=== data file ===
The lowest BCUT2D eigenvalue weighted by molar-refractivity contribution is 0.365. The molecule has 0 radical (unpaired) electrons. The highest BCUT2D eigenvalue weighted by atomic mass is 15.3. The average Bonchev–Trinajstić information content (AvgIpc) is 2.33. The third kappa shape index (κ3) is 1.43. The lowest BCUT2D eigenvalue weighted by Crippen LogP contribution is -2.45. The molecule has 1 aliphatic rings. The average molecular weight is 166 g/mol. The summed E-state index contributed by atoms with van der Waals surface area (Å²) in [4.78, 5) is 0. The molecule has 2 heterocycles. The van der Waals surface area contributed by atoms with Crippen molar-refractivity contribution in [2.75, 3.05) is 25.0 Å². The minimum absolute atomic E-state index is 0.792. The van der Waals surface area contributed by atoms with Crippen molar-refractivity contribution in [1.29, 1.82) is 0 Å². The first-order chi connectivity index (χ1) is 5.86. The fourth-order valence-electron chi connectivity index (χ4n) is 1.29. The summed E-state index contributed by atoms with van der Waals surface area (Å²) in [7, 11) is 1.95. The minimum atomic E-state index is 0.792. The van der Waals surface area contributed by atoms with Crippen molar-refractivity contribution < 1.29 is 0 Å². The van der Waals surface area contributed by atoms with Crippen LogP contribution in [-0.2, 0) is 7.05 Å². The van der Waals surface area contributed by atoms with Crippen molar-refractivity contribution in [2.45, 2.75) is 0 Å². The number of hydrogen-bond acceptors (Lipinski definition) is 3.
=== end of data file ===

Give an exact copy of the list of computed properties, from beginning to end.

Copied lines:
The lowest BCUT2D eigenvalue weighted by molar-refractivity contribution is 0.365. The molecule has 0 radical (unpaired) electrons. The highest BCUT2D eigenvalue weighted by atomic mass is 15.3. The average Bonchev–Trinajstić information content (AvgIpc) is 2.33. The third kappa shape index (κ3) is 1.43. The lowest BCUT2D eigenvalue weighted by Crippen LogP contribution is -2.45. The molecule has 1 aliphatic rings. The average molecular weight is 166 g/mol. The summed E-state index contributed by atoms with van der Waals surface area (Å²) in [4.78, 5) is 0. The molecule has 2 heterocycles. The van der Waals surface area contributed by atoms with Crippen molar-refractivity contribution in [2.75, 3.05) is 25.0 Å². The minimum absolute atomic E-state index is 0.792. The van der Waals surface area contributed by atoms with Crippen molar-refractivity contribution in [1.29, 1.82) is 0 Å². The first-order chi connectivity index (χ1) is 5.86. The fourth-order valence-electron chi connectivity index (χ4n) is 1.29. The summed E-state index contributed by atoms with van der Waals surface area (Å²) in [7, 11) is 1.95. The minimum atomic E-state index is 0.792. The van der Waals surface area contributed by atoms with Crippen molar-refractivity contribution < 1.29 is 0 Å². The van der Waals surface area contributed by atoms with Crippen LogP contribution in [-0.2, 0) is 7.05 Å². The van der Waals surface area contributed by atoms with Crippen molar-refractivity contribution in [2.45, 2.75) is 0 Å². The number of hydrogen-bond acceptors (Lipinski definition) is 3.